ILNews

Justices take suit involving tort claim notice

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The Indiana Supreme Court will hear a case that divided the Court of Appeals on whether the victim in a car accident failed to provide notice to a government-funded agency under the Indiana Tort Claims Act.

The Court of Appeals affirmed the grant of South Central Community Action Program Inc.’s motion for summary judgment, with the majority finding that John and Karen Schoettmer did not timely file their ITCA notice. John Schoettmer was driving a vehicle when it was involved in an accident with a vehicle driven by Jolene C. Wright, who worked at the SCCAP. He was injured in a car accident and sued after rejecting a settlement offer from the agency.

The Schoettmers admitted to not providing notice to the agency as required under the ITCA, but they claimed their communications with the SCCAP’s liability insurer substantially complied with the act’s notice provisions.

Judge Terry Crone dissented.

The justices denied transfer to 19 cases for the week ending Oct. 26, including a lawsuit filed by a couple over the closure of an access road into a cemetery where their daughter is buried.

 

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  3. The practitioners and judges who hail E-filing as the Saviour of the West need to contain their respective excitements. E-filing is federal court requires the practitioner to cram his motion practice into pigeonholes created by IT people. Compound motions or those seeking alternative relief are effectively barred, unless the practitioner wants to receive a tart note from some functionary admonishing about the "problem". E-filing is just another method by which courts and judges transfer their burden to practitioners, who are the really the only powerless components of the system. Of COURSE it is easier for the court to require all of its imput to conform to certain formats, but this imposition does NOT improve the quality of the practice of law and does NOT improve the ability of the practitioner to advocate for his client or to fashion pleadings that exactly conform to his client's best interests. And we should be very wary of the disingenuous pablum about the costs. The courts will find a way to stick it to the practitioner. Lake County is a VERY good example of this rapaciousness. Any one who does not believe this is invited to review the various special fees that system imposes upon practitioners- as practitioners- and upon each case ON TOP of the court costs normal in every case manually filed. Jurisprudence according to Aldous Huxley.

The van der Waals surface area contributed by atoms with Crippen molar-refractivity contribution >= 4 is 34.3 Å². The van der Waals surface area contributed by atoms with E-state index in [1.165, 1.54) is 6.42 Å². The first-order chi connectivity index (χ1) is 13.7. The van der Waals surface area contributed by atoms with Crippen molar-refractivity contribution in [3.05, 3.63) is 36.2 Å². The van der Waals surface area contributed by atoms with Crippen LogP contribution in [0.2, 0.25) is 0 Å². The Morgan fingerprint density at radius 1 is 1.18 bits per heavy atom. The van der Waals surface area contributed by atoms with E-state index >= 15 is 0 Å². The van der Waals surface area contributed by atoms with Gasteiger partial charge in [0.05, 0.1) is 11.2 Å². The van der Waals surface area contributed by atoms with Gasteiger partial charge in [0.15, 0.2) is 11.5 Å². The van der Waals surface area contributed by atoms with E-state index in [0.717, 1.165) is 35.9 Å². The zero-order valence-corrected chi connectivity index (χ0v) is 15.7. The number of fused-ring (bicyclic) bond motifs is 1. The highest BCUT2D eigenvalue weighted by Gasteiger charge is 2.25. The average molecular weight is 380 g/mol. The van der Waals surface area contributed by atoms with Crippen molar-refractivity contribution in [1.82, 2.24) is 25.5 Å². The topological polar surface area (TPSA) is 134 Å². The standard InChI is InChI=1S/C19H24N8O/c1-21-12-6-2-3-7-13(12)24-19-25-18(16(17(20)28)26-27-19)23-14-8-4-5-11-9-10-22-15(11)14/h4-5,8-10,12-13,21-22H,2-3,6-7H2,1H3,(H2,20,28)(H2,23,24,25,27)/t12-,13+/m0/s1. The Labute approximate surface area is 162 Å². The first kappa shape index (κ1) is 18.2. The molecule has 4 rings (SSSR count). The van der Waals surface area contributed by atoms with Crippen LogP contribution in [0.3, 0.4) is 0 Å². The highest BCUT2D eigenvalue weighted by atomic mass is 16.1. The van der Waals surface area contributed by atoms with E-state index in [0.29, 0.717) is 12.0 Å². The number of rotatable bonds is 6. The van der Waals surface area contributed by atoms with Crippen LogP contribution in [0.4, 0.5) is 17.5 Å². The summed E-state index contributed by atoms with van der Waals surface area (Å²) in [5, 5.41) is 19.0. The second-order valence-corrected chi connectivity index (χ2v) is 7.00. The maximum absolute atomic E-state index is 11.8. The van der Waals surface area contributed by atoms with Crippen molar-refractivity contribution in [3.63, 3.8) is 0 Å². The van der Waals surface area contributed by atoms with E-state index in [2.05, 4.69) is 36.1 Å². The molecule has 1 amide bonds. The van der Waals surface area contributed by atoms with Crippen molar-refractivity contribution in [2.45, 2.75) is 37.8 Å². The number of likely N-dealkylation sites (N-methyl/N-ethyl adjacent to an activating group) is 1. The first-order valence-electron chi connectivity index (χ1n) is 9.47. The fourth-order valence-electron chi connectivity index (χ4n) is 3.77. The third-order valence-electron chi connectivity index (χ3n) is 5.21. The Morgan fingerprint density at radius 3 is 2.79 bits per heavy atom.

4. Any attorneys who practice in federal court should be able to say the same as I can ... efiling is great. I have been doing it in fed court since it started way back. Pacer has its drawbacks, but the ability to hit an e-docket and pull up anything and everything onscreen is a huge plus for a litigator, eps the sole practitioner, who lacks a filing clerk and the paralegal support of large firms. Were I an Indiana attorney I would welcome this great step forward.

  5. Can we get full disclosure on lobbyist's payments to legislatures such as Mr Buck? AS long as there are idiots that are disrespectful of neighbors and intent on shooting fireworks every night, some kind of regulations are needed.

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